A filling, festive and comforting dish. If you have any difficulty finding pheasant, note that this recipe is equally good with other poultry such as Guinea hen or partridge.
Rinse the beans in a colander. Place in a container and cover with water. Refrigerate overnight.
The following day, drain them and put the beans into a large pot. Fill the pot with water at least 2 inches above the beans. Heat on high and bring to a boil. Skim and add a whole onion studded with cloves, savory and bay leaves.
Reduce heat, cover and cook until the beans are tender but still whole. Remove from the heat, take out the onion and set aside uncovered to avoid overcooking the beans.
Meanwhile, remove the pheasant’s thighs and breasts using a small, sharp knife. Place in a bowl with half the herb blend. Salt and pepper generously. Set aside in a cool place.
Place the pheasant carcass in a pot. Barely cover with cold water and bring to a boil. Skim and let simmer on low heat for two hours. Strain the broth and set aside. Discard the carcass.
Cut the salt pork into nice chunks. Place in a cast iron or ceramic casserole. Chop the onion and add to the casserole alongside the remaining herbs and maple syrup. Grind mustard seeds finely and add to the pan. Mix well with a spoon.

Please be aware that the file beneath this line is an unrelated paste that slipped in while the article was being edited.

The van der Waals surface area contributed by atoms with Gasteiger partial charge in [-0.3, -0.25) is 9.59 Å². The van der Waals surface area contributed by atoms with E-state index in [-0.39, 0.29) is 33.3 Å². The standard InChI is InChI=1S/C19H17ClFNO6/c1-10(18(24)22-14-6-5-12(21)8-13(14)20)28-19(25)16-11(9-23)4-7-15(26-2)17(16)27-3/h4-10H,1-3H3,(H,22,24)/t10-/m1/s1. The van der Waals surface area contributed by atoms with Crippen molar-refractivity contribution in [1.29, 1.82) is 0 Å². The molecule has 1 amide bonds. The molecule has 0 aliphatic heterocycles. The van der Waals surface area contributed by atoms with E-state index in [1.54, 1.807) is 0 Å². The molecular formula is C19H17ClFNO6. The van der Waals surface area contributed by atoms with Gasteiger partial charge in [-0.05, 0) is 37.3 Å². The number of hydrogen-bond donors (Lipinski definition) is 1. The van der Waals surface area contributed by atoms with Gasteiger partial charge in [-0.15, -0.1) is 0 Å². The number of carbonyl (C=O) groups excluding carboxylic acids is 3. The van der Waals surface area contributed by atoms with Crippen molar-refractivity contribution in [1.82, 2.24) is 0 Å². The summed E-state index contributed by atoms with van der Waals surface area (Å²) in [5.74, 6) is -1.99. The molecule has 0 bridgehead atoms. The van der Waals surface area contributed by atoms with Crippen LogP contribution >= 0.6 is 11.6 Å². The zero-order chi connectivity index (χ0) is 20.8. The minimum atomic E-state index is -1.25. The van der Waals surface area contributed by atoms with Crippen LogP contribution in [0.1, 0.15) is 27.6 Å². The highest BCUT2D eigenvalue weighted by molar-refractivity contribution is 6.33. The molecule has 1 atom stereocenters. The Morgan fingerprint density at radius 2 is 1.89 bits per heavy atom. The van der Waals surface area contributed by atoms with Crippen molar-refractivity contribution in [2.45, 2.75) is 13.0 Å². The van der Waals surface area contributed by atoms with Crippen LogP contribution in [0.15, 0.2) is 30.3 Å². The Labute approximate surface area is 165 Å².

Strain the beans, but keep the cooking juice for the time being. Place the beans into the casserole then add enough hot broth to cover completely. If necessary, add the cooking water from the beans. Mix gently with a large wooden spoon, then cover.
Place the casserole in the pre-heated 275 °F oven. Cook for 12 hours, or ideally overnight.
If you find the beans too dry after 12 hours of cooking, add a small amount of boiling water. Do not stir!
Gently insert the pheasant pieces on top of the beans. Using a spoon, sprinkle the top of each piece of meat with the fat that accumulates on the beans. Sprinkle the pheasant with maple sugar and continue cooking for another two hours.
Turn off the oven and let rest for another hour or two before serving.